Measurement of heat flux in dense air-mist cooling: Part II - The influence of mist characteristics on steady-state heat transfer

Constantin A. Hernández-Bocanegra, Jesús I. Minchaca-Mojica, A. Humberto Castillejos E., Francisco A. Acosta-González, Xiaoxu Zhou, Brian G. Thomas

Research output: Contribution to journalArticlepeer-review


The boiling convection heat flux, -q, taking place during the impingement of a water air-mist upon the surface of a Pt-disk, held at steady-state surface temperatures T w ranging between 550 and 1200°C, has been measured under different conditions of water impact density, w, droplet velocity, u, and droplet size, d d. The new steady-state measurement method controls induction heating to balance the heat extracted from the sample, as described in detail in Part I. Local mist characteristics were determined at room temperature in free non-impinging mists using a patternator for w and a particle/droplet image analyzer (PDIA) for d d and u at positions equivalent to those of the Pt-disk. Three different air-mist nozzles of fan discharge type are characterized over their full range of water flow rates and air inlet pressures and using different positions of the hot surface with respect to the nozzle, to cover the following ranges of local spray characteristics: w from 2 to 106L/m 2s; normal volume weighted mean velocities, u z,v, from 9.3 to 45.8m/s and volume mean diameters, d 30, from 19 to 119μm. Increasing the air nozzle pressure at constant water flow rate generates mists with finer and faster drops that lead to a higher frequency of drops with large impinging Weber numbers, suggesting a higher probability of wet contact with the surface and an enhanced heat extraction. Heat fluxes as large as ∼12 and ∼10MW/m 2 were found in the transition and stable film boiling regimes, respectively. The boiling convection heat flux in the range of 750-1200°C, which corresponded to stable film boiling, was found to correlate very well with the mist characteristics and temperature. The order of importance of the four parameters influencing -q was: d 30≪T w<w≈u z,v. For given local water flux and surface temperature, the correlation indicates that spray cooling becomes more intense as the velocity of the drops increases; the droplet size plays a very minor role. Compared with previous results using a transient method, the steady-state heat transfer coefficients increase faster with w in the range of 5-20L/m 2s, reaching much higher values. This suggests that within this range, the steady-state heat flux is controlled by the local water flux, while the transient heat flux must be controlled by the supply of heat conducted to the surface.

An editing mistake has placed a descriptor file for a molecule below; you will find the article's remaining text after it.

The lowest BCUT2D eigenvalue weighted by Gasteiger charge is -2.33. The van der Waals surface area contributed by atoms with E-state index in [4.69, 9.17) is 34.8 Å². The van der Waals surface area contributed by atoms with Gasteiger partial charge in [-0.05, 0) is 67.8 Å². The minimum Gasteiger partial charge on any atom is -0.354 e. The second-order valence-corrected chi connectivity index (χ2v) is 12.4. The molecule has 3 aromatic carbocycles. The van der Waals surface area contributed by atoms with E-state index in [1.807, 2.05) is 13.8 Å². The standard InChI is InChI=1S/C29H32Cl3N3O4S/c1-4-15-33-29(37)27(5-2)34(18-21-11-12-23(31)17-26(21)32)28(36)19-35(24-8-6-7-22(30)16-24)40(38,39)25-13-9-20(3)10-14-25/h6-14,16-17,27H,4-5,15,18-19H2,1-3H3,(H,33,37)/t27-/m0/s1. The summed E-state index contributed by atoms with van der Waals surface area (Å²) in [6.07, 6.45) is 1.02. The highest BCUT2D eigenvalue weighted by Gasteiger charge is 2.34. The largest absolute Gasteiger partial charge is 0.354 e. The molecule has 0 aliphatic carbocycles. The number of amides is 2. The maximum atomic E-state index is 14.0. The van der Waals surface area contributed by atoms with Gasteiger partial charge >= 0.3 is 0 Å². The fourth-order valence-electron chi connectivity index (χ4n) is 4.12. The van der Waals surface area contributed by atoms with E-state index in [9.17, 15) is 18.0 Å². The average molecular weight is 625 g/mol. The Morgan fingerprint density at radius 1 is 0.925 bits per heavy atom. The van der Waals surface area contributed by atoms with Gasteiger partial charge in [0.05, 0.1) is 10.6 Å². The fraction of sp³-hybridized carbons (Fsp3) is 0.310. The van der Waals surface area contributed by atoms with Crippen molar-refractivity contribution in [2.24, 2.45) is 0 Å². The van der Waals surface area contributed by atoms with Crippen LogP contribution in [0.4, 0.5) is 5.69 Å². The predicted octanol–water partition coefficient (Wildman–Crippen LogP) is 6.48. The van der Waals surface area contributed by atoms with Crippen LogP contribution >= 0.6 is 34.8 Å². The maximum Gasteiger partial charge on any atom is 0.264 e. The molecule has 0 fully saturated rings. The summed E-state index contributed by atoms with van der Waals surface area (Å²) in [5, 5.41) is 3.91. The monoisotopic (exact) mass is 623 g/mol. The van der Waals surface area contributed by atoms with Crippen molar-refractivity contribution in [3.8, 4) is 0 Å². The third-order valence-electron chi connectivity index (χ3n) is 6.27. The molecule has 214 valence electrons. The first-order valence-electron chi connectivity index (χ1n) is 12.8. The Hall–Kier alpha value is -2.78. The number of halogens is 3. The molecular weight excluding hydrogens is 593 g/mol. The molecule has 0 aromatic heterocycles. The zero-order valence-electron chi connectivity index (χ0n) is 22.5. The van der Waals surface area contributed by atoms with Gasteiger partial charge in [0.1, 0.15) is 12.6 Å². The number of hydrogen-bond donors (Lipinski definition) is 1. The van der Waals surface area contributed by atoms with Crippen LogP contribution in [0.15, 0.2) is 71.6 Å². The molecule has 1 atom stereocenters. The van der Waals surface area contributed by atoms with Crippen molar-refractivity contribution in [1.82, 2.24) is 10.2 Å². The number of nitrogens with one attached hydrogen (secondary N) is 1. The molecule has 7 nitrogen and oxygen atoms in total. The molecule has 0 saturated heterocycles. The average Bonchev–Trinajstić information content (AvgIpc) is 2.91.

Original languageEnglish (US)
Pages (from-to)161-173
Number of pages13
JournalExperimental Thermal and Fluid Science
StatePublished - Jan 2013


  • Heat flux correlation
  • Spray characteristics
  • Spray cooling
  • Stable film boiling regime
  • Steady-state heat flux measurement
  • Steel continuous casting

ASJC Scopus subject areas

  • General Chemical Engineering
  • Nuclear Energy and Engineering
  • Aerospace Engineering
  • Mechanical Engineering
  • Fluid Flow and Transfer Processes


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